The enemy knows the system

    TECHNOLOGY / Manipulation of ideas, people, and influences after the attention economy.

    The Enemy Knows the System
    Author: Marta Peirano
    Publisher: Debate Editorial, Spain

    Russian mass media manipulation tactics or modern marketing techniques ride the emergence and consolidation of collective intelligence applications.

    Today it is undeniable that elections are won through social media. This is clearly stated by victories of people like far-right President Jair Bolsonaro in Brazil, who won with a fringe party thanks to an obscure manipulation strategy via WhatsApp. And thus further establishing a new tool for large-scale political manipulation.

    Before Brazil, Donald Trump used Cambridge Analytica’s psychographic profiling dataset to manipulate the elections. To find those 2 to 5 million profiles per state that were likely to change their mind -that 1% that tipped the scale in his favour- Cambridge Analytica bought hundreds of databases, including Alexandr Kogan’s dataset. That purchase led to uncovering a personal data transaction scandal that has been abundantly reported and discussed. However, the actual significance of this transaction is that if Cambridge Analytica had hired Kogan instead of buying his dataset, the scandal would not have occurred. The transaction would have been legal. And that is one of the multiple and chilling reflections that Marta Peirano proposes. The point is, as Alexandr Kogan confessed in his public apology:

    «I think that the core idea we had -that everybody knows and nobody cares- was wrong. For that, I am sincerely sorry.» Everybody knows the world of data, but this is not common knowledge to the common man. The level of manipulation that social networks exert on common people is mind-shattering.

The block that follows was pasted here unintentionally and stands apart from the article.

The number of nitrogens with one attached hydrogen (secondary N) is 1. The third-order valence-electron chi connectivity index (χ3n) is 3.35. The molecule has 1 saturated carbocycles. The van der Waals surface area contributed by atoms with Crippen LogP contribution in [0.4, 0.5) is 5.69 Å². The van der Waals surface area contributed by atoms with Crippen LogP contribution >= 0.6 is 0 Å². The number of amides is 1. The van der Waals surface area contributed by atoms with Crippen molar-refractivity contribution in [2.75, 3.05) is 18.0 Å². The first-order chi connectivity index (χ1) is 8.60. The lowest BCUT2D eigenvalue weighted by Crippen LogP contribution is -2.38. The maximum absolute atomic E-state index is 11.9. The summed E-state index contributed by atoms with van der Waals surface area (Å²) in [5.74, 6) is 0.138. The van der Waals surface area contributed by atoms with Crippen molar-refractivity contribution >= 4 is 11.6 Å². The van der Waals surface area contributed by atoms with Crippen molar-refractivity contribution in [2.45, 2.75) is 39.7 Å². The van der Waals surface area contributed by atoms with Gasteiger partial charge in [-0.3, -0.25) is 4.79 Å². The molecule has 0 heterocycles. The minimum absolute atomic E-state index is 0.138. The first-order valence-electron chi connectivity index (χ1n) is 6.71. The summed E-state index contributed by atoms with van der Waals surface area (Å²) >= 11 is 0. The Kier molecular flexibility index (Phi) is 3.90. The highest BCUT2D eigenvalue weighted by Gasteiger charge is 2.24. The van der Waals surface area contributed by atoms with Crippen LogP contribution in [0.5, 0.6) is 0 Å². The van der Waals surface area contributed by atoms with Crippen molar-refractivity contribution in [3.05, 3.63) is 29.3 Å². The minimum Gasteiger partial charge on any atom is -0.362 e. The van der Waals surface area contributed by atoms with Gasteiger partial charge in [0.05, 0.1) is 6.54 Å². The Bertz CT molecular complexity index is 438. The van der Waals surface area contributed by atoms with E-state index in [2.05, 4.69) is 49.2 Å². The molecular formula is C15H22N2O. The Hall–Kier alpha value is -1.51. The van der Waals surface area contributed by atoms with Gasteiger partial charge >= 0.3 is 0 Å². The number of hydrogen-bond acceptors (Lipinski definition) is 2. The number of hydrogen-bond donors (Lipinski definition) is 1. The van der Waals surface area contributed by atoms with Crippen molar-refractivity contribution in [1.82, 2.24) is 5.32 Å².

Before Brazil, Donald Trump used Cambridge Analytica’s psychographic profiling dataset to manipulate the elections.

    In 2016, in front of a mosque in Houston, Texas, two groups of antagonistic protesters rallied and barely came to blows had there not been an effective police presence. On one side, congregated by Heart of Texas, a hundred people with confederate flags and armed to the teeth, defending a secessionist and racist FB page with 4 million followers positioned against the «Islamization of Texas». On the other side, the United Muslims of America page summons another hundred people with flags against racism and a soap bubble machine.

    The anecdote wouldn’t go any further if it weren’t for the fact that the same person created both pages. A member of the Internet Research Agency, a Russian group with a bot system and $200 in advertising, had called both concentrations simultaneously from the other side of the world.

    The Internet Research Agency, known as the Russian «Troll Farm», managed to create and confront half a thousand groups of different political affiliations, including Blacktivists, Secured Borders, or LGBT United. These groups gathered vast amounts of interactions and were very active.

    Invasion of privacy

    Marta Peirano is a journalist and writer with a remarkable career, specialized in information technology, co-founder of CopyFight, Hacks / Hackers Berlin, and Cryptoparty Berlin; she has written extensively about data privacy. Since the publication of the Little Red Book of the Online Activist, Peirano has made herself a place in technological journalism with activist commitment. She analyses and decodes the whirlwind of profound changes that the information society has been riding since the bursting of the dotcom bubble in an accessible yet detailed and inquiring style, faithful and in-depth. Through her work in various publications, she has taken care to insistently point out the many problems we face with the invasion of privacy at the centre of her research.

    In the Little Red Book of the Online Activist, the foreword by Edward Snowden already indicates what is to be Peirano’s spearhead:

    The ability to understand the world depends on the unauthorized and unsupervised exchanges of investigative journalists and their sources. The persistent surveillance of investigative journalism undermines basic freedoms. However, journalists are not experts in security or cryptography.